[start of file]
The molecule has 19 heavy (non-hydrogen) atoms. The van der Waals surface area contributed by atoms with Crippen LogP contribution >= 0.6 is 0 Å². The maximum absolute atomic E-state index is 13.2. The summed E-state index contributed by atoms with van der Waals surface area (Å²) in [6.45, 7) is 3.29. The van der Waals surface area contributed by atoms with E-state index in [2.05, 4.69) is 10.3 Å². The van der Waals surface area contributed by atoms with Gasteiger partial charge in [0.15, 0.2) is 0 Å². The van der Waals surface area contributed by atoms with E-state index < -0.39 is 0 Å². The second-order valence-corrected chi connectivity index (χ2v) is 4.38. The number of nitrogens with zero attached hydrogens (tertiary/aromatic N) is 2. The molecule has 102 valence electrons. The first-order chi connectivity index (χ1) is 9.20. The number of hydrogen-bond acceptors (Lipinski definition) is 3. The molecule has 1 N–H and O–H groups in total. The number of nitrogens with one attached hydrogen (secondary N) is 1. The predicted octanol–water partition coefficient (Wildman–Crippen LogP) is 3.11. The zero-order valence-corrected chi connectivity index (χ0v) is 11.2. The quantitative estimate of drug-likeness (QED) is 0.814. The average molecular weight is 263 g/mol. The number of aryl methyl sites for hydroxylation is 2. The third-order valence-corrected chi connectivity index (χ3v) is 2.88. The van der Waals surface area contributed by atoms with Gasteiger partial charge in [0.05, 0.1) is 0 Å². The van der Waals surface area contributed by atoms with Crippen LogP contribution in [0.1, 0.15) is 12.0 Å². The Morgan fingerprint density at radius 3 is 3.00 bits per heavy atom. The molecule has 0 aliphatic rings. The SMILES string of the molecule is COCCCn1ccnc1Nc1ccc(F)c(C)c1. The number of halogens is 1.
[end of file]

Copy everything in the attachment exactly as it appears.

The molecule has 19 heavy (non-hydrogen) atoms. The van der Waals surface area contributed by atoms with Crippen LogP contribution >= 0.6 is 0 Å². The maximum absolute atomic E-state index is 13.2. The summed E-state index contributed by atoms with van der Waals surface area (Å²) in [6.45, 7) is 3.29. The van der Waals surface area contributed by atoms with E-state index in [2.05, 4.69) is 10.3 Å². The van der Waals surface area contributed by atoms with Gasteiger partial charge in [0.15, 0.2) is 0 Å². The van der Waals surface area contributed by atoms with E-state index < -0.39 is 0 Å². The second-order valence-corrected chi connectivity index (χ2v) is 4.38. The number of nitrogens with zero attached hydrogens (tertiary/aromatic N) is 2. The molecule has 102 valence electrons. The first-order chi connectivity index (χ1) is 9.20. The number of hydrogen-bond acceptors (Lipinski definition) is 3. The molecule has 1 N–H and O–H groups in total. The number of nitrogens with one attached hydrogen (secondary N) is 1. The predicted octanol–water partition coefficient (Wildman–Crippen LogP) is 3.11. The zero-order valence-corrected chi connectivity index (χ0v) is 11.2. The quantitative estimate of drug-likeness (QED) is 0.814. The average molecular weight is 263 g/mol. The number of aryl methyl sites for hydroxylation is 2. The third-order valence-corrected chi connectivity index (χ3v) is 2.88. The van der Waals surface area contributed by atoms with Gasteiger partial charge in [0.05, 0.1) is 0 Å². The van der Waals surface area contributed by atoms with Crippen LogP contribution in [0.1, 0.15) is 12.0 Å². The Morgan fingerprint density at radius 3 is 3.00 bits per heavy atom. The molecule has 0 aliphatic rings. The SMILES string of the molecule is COCCCn1ccnc1Nc1ccc(F)c(C)c1. The number of halogens is 1.